- Thanks To Renewables And Machine Learning, Google Now Forecasts The Wind - Forbes - June 2nd, 2020
- New York's state of mind: Part II -- Former TH reporter shares account of COVID-19 in Big Apple - telegraphherald.com - June 2nd, 2020
- Dalai Lama and UW expert share message of hope, determination, and education of the mind - University of Wisconsin-Madison - June 2nd, 2020
- The top ten Scottish bands ever (from the mind of Alan Partridge) Aidan Smith - The Scotsman - June 2nd, 2020
- 5 natural ways to boost your mental health during stressful times - wreg.com - June 2nd, 2020
- DeepMind's AI Can Predict the Progression of AMD Eye Condition - Analytics Insight - May 25th, 2020
- New AI from DeepMind and Google can detect a common cause of blindness - The Next Web - May 25th, 2020
- Best Deep Sleep Music To Calm Your Mind at Night - SheKnows - May 25th, 2020
- Crash mastered and all-time high in mind - Tradimo - May 25th, 2020
- 'This is my deep breath': New Jersey pro surfer returns to the water in Ventnor for the first time since coronavirus closed the beach - Press of... - May 25th, 2020
- Google wants to give 'superpowers' to clinicians. Today it's helping them find hotel rooms - FierceHealthcare - May 25th, 2020
- This free AI chatbot helps businesses fight COVID-19 misinformation - The Next Web - May 25th, 2020
- Orange Grove resident helps to heal your mind through sound - Rosebank Killarney Gazette - May 25th, 2020
- AI collaboration develops an 'early warning system' for AMD - AOP - May 25th, 2020
- Mind-Blowing Deep Cosmos Discovery: The Oldest Disk Galaxy From The Earliest Days Of The Universe - Dual Dove - May 25th, 2020
- Facebook's head of AI says Elon Musk 'has no idea what he is talking about' - Business Insider India - May 15th, 2020
- Elon Musk has a complex relationship with the A.I. community - CNBC - May 15th, 2020
- Mind the Digital Gap - World Coal - May 15th, 2020
- New "Mind the Gap" resource from IADSA focuses on threat to eye health from blue light - Nutritional Outlook - May 15th, 2020
- Lockdown really frees the mind to delve deep into thoughts of future - The National - May 15th, 2020
- 'Spring Rain' Is a Superb Graphic Memoir of the Vagaries of Mind and Memory - PopMatters - May 15th, 2020
- Henry Ford III is rising to top of dynasty in deep trouble - San Antonio Express-News - May 15th, 2020
- 6 Nutrition Tips to Help You Sleep Better and Run Faster - runnersworld.com - May 15th, 2020
- Plan2Explore adapts to exploration tasks without fine-tuning - VentureBeat - May 15th, 2020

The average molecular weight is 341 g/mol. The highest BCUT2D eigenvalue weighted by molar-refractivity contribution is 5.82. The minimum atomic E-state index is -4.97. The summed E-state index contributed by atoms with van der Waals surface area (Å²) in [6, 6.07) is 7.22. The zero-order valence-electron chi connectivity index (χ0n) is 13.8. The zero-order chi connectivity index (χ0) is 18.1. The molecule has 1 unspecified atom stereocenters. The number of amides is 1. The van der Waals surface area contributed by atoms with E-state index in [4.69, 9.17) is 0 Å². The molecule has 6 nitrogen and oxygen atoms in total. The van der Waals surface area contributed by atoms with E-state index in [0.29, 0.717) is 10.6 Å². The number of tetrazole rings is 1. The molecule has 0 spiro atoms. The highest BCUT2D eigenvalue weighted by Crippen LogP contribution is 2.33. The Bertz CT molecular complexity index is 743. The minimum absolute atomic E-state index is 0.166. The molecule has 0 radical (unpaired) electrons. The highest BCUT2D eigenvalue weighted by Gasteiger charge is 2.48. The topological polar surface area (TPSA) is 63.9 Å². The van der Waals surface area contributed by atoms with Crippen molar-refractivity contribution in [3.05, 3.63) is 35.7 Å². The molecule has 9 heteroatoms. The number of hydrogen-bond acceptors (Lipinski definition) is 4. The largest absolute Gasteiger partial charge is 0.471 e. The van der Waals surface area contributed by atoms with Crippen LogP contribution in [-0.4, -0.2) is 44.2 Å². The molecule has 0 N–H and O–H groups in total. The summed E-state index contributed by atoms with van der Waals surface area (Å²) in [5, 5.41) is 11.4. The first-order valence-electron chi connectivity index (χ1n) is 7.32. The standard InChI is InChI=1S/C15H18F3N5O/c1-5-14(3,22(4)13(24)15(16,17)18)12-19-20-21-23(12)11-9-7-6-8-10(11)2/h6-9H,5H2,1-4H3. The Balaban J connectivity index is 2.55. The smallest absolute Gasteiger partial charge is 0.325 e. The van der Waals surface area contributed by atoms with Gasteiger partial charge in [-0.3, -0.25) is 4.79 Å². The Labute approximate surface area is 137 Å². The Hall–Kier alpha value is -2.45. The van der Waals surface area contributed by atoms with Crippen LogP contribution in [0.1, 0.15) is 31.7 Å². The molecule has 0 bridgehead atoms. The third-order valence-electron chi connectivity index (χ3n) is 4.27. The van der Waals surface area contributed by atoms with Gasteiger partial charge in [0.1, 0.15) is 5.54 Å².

- The Well Gardened Mind by Sue Stuart-Smith review unwinding with nature - The Guardian - May 6th, 2020
- Can the Modern Mind Find Peace Without Delusion? - On the elusiveness of gratitude and confidence in our times - Chabad.org - May 6th, 2020
- World Asthma Day 2020: Things asthma patients must keep in mind - The Indian Express - May 6th, 2020
- Deep-rooted canola holds on in the dry - Farm Weekly - May 6th, 2020
- Exploring the life and legacy of Selena, 25 years later - KHOU.com - May 6th, 2020
- Machine Learning Artificial intelligence Market 2020, Thrives the Growth at Impressive CAGR Over Forecast Period 2027 COVID-19 Impact on Global... - May 2nd, 2020
- Googles AI can adjust voice emotion, pitch, and speed with 30 minutes of data - VentureBeat - May 2nd, 2020
- The Original Pawleys Island Introduces the Comfort Collection Deep Seating Swing just in time for Mother's Day - PRNewswire - April 22nd, 2020
- 'Take Deep Breaths, Make Your Bed' Therapists Offer Tips for Maintaining Mental Health During the Coronavirus - Evanston RoundTable - April 22nd, 2020
- Putting AI to work against COVID-19 - PHG Foundation - April 22nd, 2020
- ''Like Free-Riding In Deep Snow - Inside The Mind Of A Red Bull Wingsuit Flyer - The Sportsman - April 12th, 2020
- How to meditate if you have never tried before - WHAS11.com - April 12th, 2020
- Apple, Google have teamed up to build system-level COVID-19 contact tracing, interoperable APIs for iOS, Android - MobiHealthNews - April 12th, 2020
- AUDIOBOOKS: Words, books and politics | - theberkshireedge.com - April 12th, 2020
- West Virginia peak now expected today, but Marsh says that doesn't mean back to normal right away - WV MetroNews - West Virginia MetroNews - April 12th, 2020
- DeepMinds AI models transition of glass from a liquid to a solid - VentureBeat - April 9th, 2020
- AI and the coronavirus fight: How artificial intelligence is taking on COVID-19 - ZDNet - April 9th, 2020
- Step away from the news and breathe - Waukon Standard - April 9th, 2020
- Companies are bracing for the toughest phase in business continuity: Karan Bajwa - Livemint - April 9th, 2020
- Applying Artificial Intelligence in the Fight Against The Coronavirus - HIT Consultant - April 1st, 2020